Parasympathetic nervous systemThe autonomic nervous system contains three subsystems: the sympathetic nervous system and the parasympathetic nervous system, which are usually in opposition, and the enteric nervous system.
The parasympathetic nervous system, also known as the craniosacral division, is a branch of the autonomic nervous system (ANS). Its presynaptic neuron cell bodies located in two regions within the central nervous system (CNS), and their fibres exciting by two routes. The two regions where their neuron cell bodies are located are the medulla (a brainstem part) which constitutes the cranial half of the system, as well as the sacral segment of the spinal cord (sacral half of the system).
- Cranial part
- Sacral part
- Distinctive characteristics
- Clinical correlation
- Related diagrams and images
In the gray matter of the medulla, the fibres exit the CNS within the following cranial nerves (CN):
The associated cranial nerves form the cranial preganglionic parasympathetic fibres or what is known as the cranial parasympathetic outflow; 75% of all parasympathetic fibres are in the vagus nerve.
The preganglionic fibres from the medulla and spinal cord project to ganglia very close, or attached, to the target organ and makes a synapse.
The presynaptic parasympathetic neuron cell bodies of the sacral half of the system lie within the gray matter of the sacral segments (S2 – S4) of the spinal cord. These fibres leave the spinal cord through the anterior roots of the sacral spinal nerves S2 – S4 and the pelvic splanchnic nerves that arise from their anterior branches.
They join together, after exiting the spinal cord, to form the pelvic nerves and mainly innervate the viscera of the pelvic cavity. These fibres constitute the sacral parasympathetic outflow (or sacral part of the preganglionic parasympathetic fibres). Parasympathetic synapses use the neurotransmitter acetylcholine, and are called cholinergic pathways.
The ANS controls and regulates the internal viscera without any conscious recognition or effort by the individual, and is thus referred to as involuntary. It plays a crucial role in the maintenance of homeostasis through the opposing functions of its two anatomically and functionally distinct divisions, the parasympathetic and sympathetic nervous systems. Both systems provide some degree of nervous input to a given tissue at all times and either increase/enhances or decrease/inhibits the activity of the innervated structure. Parasympathetic fibres are sent to various viscera to ensure different involuntary functions, such as:
- constriction of the pupil (protecting the pupil from excessive bright light)
- contraction of the ciliary muscle, (allowing the lens to thicken for near vision e.g., accommodation)
- promotion of the secretion of the lacrimal glands
- promotion of abundant watery secretions of salivary glands, decreasing the rate and strength of contraction (conserving energy)
- constriction of coronary vessels in relation to reduced demand
- constriction of the bronchi (conserving energy)
- promotion of bronchi mucus secretion of the lungs
- sending impulses to induce peristalsis and secretion of digestive juices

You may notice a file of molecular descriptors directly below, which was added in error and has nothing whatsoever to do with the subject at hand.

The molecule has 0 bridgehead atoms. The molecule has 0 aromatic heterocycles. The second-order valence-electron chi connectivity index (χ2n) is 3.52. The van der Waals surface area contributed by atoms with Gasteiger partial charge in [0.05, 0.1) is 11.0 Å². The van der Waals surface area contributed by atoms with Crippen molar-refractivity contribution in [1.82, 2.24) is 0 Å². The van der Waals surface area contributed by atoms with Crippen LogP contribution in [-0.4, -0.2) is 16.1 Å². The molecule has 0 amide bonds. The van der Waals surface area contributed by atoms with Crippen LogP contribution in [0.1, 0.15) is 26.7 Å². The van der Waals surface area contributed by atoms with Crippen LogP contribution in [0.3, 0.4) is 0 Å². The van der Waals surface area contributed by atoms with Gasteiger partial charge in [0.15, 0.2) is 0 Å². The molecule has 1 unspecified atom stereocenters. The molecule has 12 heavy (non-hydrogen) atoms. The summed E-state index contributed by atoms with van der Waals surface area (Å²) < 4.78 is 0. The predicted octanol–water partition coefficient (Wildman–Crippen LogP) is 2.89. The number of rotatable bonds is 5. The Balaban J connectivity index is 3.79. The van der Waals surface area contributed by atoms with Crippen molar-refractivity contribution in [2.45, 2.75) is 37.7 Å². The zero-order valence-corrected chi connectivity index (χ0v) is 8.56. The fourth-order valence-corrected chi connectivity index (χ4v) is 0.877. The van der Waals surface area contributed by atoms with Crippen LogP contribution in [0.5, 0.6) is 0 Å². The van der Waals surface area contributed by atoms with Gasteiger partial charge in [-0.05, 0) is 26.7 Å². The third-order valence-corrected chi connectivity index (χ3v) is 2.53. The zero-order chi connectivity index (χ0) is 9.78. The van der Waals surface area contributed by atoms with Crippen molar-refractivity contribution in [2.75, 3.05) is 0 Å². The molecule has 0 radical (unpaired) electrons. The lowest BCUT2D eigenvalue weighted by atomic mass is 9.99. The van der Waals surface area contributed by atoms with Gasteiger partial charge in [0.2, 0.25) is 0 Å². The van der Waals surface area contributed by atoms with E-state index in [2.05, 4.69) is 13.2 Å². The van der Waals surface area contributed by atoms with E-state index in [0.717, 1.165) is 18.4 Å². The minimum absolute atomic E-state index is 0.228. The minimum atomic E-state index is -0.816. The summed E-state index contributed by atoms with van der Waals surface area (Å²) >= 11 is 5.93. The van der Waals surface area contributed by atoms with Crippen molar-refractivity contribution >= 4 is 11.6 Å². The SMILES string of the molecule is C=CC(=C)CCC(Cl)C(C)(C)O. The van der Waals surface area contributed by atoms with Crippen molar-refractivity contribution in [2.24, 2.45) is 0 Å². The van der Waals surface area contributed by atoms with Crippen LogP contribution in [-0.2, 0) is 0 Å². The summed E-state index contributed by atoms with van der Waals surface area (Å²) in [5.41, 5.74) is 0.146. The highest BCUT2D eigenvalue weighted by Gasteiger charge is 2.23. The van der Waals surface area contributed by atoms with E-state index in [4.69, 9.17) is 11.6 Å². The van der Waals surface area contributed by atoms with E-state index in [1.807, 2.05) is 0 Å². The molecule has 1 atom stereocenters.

- contraction of the rectum during defecation
- inhibition of the internal anal sphincter to cause defecation
- promoting the building/conservation of glycogen
- increases secretion of bile
- inhibition of the contraction of internal sphincter of urinary bladder
- contraction of the detrusor muscle of the urinary bladder wall causing urination
- stimulation of engorgement (erection) of erectile tissues of the external genitals
However, to ensure homeostasis in the activities of these organs, the sympathetic nervous system also innervates those structures in an antagonistic way. Furthermore, it can clearly be seen that the cranial outflow provides parasympathetic innervation of the head, and the sacral outflow provides the parasympathetic innervations of the pelvic viscera. However, in terms of nerve contribution to the thoracic and abdominal viscera, the cranial outflow, through the vagus nerve is dominant.
For a broader picture about the autonomic nervous system anatomy, explore the articles, videos, quizzes and illustrations within this study unit.
Apart from the opposing actions of the sympathetic and parasympathetic nervous system, a striking anatomical difference between both systems relates to the axons. Those of the preganglionic neurons of the parasympathetic nervous system are longer than those of the sympathetic system. They also synapse with postganglionic neurons within terminal ganglia which are close to or embedded within the effector tissues.
However, the axons of the parasympathetic postganglionic neurons are very short, and usually unmyelinated, compared with the sympathetic’s. This is due to their proximity to the cells of the effector tissue. In addition, the parasympathetic fibres are more restricted than the sympathetic. They do not reach the body walls or the limbs.
Diabetic cardiac autonomic neuropathy is a serious and common complication of diabetes mellitus that is often under-diagnosed but can lead to severe morbidity and mortality, due to the associated cardiovascular burden. In the early periods of this condition, there is degeneration of the sympathetic control of the heart, which is followed in later stages by the degeneration of the parasympathetic stimulation of the heart. Also, its effects on the parasympathetic nervous system cause several cardiovascular disturbances, including resting tachycardia, exercise intolerance and postural hypotension.